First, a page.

One of the things that makes reading the works of South Vietnamese philosopher Kim Định so interesting is that they are filled with ideas. Kim Định of course had his own ideas, but in order to understand those ideas, one also needs to know a lot about other people’s ideas and actions as well.
To get a sense of this, let’s take a look at what he wrote in two pages of his book Việt Lý Tố Nguyên. The first topic he touches on is archaeology.
The field of archaeology began in Vietnam with the work of amateur French archaeologists. While they deserve a great deal of credit for pioneering a new field, their techniques were by today’s standards at times quite rudimentary.
To put it bluntly, in the first half of the twentieth century scholars like Madeleine Colani and Henri Mansuy dug up bones from the ground, measured them, and then declared them to belong to a certain “race,” such as the “Indonesien” or “Mongoloid” race.
Such pronouncements contributed to a discussion that French historians and anthropologists had already been engaged in based on textual and ethnographic information. There were theories that the Vietnamese (Mongoloids) had migrated into the region from places to the north, and there were theories that the Vietnamese were the mixture of a group (Mongoloids) that migrated into the region from the north and then intermarried with an indigenous people (Indonesien).
Then there were people like Bình Nguyên Lộc in South Vietnam who argued that the Việt were “Mã Lai” who had migrated into the region in antiquity from the Himalayas. By “Mã Lai” he meant roughly the same thing as what French scholars referred to as “Indonesien” – that is, more or less the same as what we would today call “Austronesians,” a group of linguistically and culturally related peoples who live across a vast area of the globe from the Central Highlands of Vietnam to Taiwan and the islands of the Pacific.
Kim Định did not think highly of these archaeological findings and the conclusions that people like Bình Nguyên Lộc drew from them. In fact, he accused such scholars of being complicit in the colonial project.
As he explained in Việt Lý Tố Nguyên, French scholars like Henri Maspero had been influenced by a sense of cultural superiority and the colonial desire to dominate, and that when they wrote about Asia they thus depicted it in negative terms so that the colonized people would more willingly accept the domination of the colonizers (out of a sense of inferiority).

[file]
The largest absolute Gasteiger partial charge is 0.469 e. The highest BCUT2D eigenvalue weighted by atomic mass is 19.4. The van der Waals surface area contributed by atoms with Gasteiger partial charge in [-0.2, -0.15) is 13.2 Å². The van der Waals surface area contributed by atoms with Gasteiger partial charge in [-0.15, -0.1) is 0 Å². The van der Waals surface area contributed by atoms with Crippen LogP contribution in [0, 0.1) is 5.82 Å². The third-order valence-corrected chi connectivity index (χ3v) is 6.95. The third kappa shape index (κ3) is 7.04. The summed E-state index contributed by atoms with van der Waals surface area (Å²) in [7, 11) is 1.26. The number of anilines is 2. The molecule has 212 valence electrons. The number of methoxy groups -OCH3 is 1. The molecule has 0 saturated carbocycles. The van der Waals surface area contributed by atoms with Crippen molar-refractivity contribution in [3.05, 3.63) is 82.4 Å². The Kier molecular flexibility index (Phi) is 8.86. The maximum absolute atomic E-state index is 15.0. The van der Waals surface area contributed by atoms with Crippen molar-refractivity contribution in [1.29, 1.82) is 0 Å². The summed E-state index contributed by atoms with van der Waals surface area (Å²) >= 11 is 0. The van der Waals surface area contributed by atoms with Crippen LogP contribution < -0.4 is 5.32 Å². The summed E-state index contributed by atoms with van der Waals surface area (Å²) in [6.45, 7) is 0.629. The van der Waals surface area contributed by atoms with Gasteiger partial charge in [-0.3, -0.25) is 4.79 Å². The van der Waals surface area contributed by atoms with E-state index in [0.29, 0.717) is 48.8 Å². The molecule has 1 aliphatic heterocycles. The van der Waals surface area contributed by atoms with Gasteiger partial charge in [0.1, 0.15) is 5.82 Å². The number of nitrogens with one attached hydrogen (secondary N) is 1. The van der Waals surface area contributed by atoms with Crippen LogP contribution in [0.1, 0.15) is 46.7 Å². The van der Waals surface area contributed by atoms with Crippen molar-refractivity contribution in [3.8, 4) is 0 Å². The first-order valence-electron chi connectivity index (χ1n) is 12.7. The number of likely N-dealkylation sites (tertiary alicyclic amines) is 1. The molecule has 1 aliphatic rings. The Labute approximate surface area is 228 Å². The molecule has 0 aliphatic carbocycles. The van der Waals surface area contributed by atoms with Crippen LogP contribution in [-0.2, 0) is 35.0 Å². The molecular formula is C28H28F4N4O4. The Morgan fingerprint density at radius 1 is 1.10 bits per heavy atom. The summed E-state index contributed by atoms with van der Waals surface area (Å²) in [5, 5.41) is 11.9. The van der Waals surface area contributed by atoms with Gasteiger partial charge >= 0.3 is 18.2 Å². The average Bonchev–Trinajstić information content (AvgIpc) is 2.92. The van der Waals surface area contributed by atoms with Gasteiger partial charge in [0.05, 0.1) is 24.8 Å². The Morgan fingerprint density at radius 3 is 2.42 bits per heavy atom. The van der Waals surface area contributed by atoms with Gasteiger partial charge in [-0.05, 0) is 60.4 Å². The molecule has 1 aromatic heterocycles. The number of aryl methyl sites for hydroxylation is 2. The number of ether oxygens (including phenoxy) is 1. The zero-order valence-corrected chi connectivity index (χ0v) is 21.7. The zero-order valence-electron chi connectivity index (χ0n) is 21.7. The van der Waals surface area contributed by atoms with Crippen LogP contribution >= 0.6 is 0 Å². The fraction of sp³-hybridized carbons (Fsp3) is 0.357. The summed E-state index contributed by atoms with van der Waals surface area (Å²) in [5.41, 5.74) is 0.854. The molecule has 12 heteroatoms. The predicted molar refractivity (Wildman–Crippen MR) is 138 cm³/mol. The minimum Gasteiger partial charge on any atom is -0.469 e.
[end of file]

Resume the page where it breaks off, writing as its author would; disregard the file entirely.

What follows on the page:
This is an argument that Edward Said would famously make about the complicity of academic (and other) writings and colonialism a few years later in his book, Orientalism.
According to Kim Đinh, the Vietnamese scholars who argued for the “Mã Lai” roots of the Vietnamese were complicit in the same act that scholars like Maspero had engaged in, as they depicted Vietnamese origins in negative and inferior terms.
“Mã Lai” culture, Kim Định argued, had contributed nothing to Vietnamese culture, and had particularly done nothing to contribute to the spirit of the Vietnamese (tâm hồn người Việt).
Kim Định actually uses the term “Mã Lai Á,” which refers to the country of Malaya/Malaysia, but it is clear that he was referring to “Mã Lai” in the sense of “Indonesien,” or as is more common now, “Austronesian.”
He argued further that if the roots of the Vietnamese were “Mã Lai,” then what were the centuries of writing in Vietnam a product of? They made no sense from the perspective of “Mã Lai” culture. Therefore, if one were to argue that the roots of Vietnamese culture were “Mã Lai,” then this would mean that the written heritage of Vietnam was “mere literature” (văn chương thuần túy) with no significant connection to the people.
It would also mean that the roots of Vietnamese civilization were unimpressive, and this is where Kim Định felt that scholars who argued for the “Mã Lai” origins of the Vietnamese were complicit in colonialism, for just as the colonizers had tried to argue that the Vietnamese were inferior and therefore in need of colonial rule, so were the people who argued that the origins of the Vietnamese were inferior, because from Kim Định’s perspective there was nothing sophisticated about “Mã Lai” culture.
To Kim Định, however, Vietnamese origins were definitely impressive, as he felt that they were reflected in such works as the five “Confucian” classics (Ngũ Kinh), which, he argued, represented the original culture of the Việt, the earliest civilized people in Asia.
The ideas that Kim Định expressed here were fascinating. Several years before the publication of Edward Said’s Orientalism popularized the concept that scholarly writings about “the Orient” contributed to the creation of a discourse about that part of the world which lent justification to its conquest and colonization by “the West,” we see that Kim Định was already well aware of this concept.
Then alongside this clarity of vision, we can also see how a strong sense of nationalism and some ethnocentrism worked to distort his view of the past.
Nonetheless, he certainly provided his readers with a lot to think about.